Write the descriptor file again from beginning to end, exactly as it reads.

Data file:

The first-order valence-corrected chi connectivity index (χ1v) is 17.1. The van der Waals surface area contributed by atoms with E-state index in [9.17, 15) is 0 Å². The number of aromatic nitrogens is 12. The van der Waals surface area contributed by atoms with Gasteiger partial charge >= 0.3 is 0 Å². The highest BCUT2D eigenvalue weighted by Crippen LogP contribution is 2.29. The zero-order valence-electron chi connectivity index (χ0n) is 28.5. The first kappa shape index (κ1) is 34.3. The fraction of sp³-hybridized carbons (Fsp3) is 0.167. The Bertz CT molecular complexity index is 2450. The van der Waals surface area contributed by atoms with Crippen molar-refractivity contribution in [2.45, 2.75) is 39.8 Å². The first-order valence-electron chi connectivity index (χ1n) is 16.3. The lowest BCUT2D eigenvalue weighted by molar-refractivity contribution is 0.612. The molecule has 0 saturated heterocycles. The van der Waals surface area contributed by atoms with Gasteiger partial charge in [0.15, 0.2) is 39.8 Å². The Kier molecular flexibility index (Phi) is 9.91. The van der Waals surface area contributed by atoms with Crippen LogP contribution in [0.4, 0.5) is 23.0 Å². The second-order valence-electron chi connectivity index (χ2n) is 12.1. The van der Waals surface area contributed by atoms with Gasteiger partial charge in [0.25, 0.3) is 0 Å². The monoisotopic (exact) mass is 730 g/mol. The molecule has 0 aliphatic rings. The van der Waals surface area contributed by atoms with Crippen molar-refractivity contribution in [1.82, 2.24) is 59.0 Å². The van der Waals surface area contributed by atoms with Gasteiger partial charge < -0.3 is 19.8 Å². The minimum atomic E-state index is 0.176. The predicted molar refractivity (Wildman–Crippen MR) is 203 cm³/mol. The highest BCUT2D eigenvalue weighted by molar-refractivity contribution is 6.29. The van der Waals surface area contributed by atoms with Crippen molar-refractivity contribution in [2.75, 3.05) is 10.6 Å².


The first-order valence-corrected chi connectivity index (χ1v) is 17.1. The van der Waals surface area contributed by atoms with E-state index in [9.17, 15) is 0 Å². The number of aromatic nitrogens is 12. The van der Waals surface area contributed by atoms with Gasteiger partial charge >= 0.3 is 0 Å². The highest BCUT2D eigenvalue weighted by Crippen LogP contribution is 2.29. The zero-order valence-electron chi connectivity index (χ0n) is 28.5. The first kappa shape index (κ1) is 34.3. The fraction of sp³-hybridized carbons (Fsp3) is 0.167. The Bertz CT molecular complexity index is 2450. The van der Waals surface area contributed by atoms with Crippen molar-refractivity contribution in [2.45, 2.75) is 39.8 Å². The first-order valence-electron chi connectivity index (χ1n) is 16.3. The lowest BCUT2D eigenvalue weighted by molar-refractivity contribution is 0.612. The molecule has 0 saturated heterocycles. The van der Waals surface area contributed by atoms with Gasteiger partial charge in [0.15, 0.2) is 39.8 Å². The Kier molecular flexibility index (Phi) is 9.91. The van der Waals surface area contributed by atoms with Crippen LogP contribution in [0.4, 0.5) is 23.0 Å². The second-order valence-electron chi connectivity index (χ2n) is 12.1. The van der Waals surface area contributed by atoms with Gasteiger partial charge in [0.25, 0.3) is 0 Å². The monoisotopic (exact) mass is 730 g/mol. The molecule has 0 aliphatic rings. The van der Waals surface area contributed by atoms with Crippen molar-refractivity contribution in [1.82, 2.24) is 59.0 Å². The van der Waals surface area contributed by atoms with Gasteiger partial charge < -0.3 is 19.8 Å². The minimum atomic E-state index is 0.176. The predicted molar refractivity (Wildman–Crippen MR) is 203 cm³/mol. The highest BCUT2D eigenvalue weighted by molar-refractivity contribution is 6.29. The van der Waals surface area contributed by atoms with Crippen molar-refractivity contribution in [2.75, 3.05) is 10.6 Å².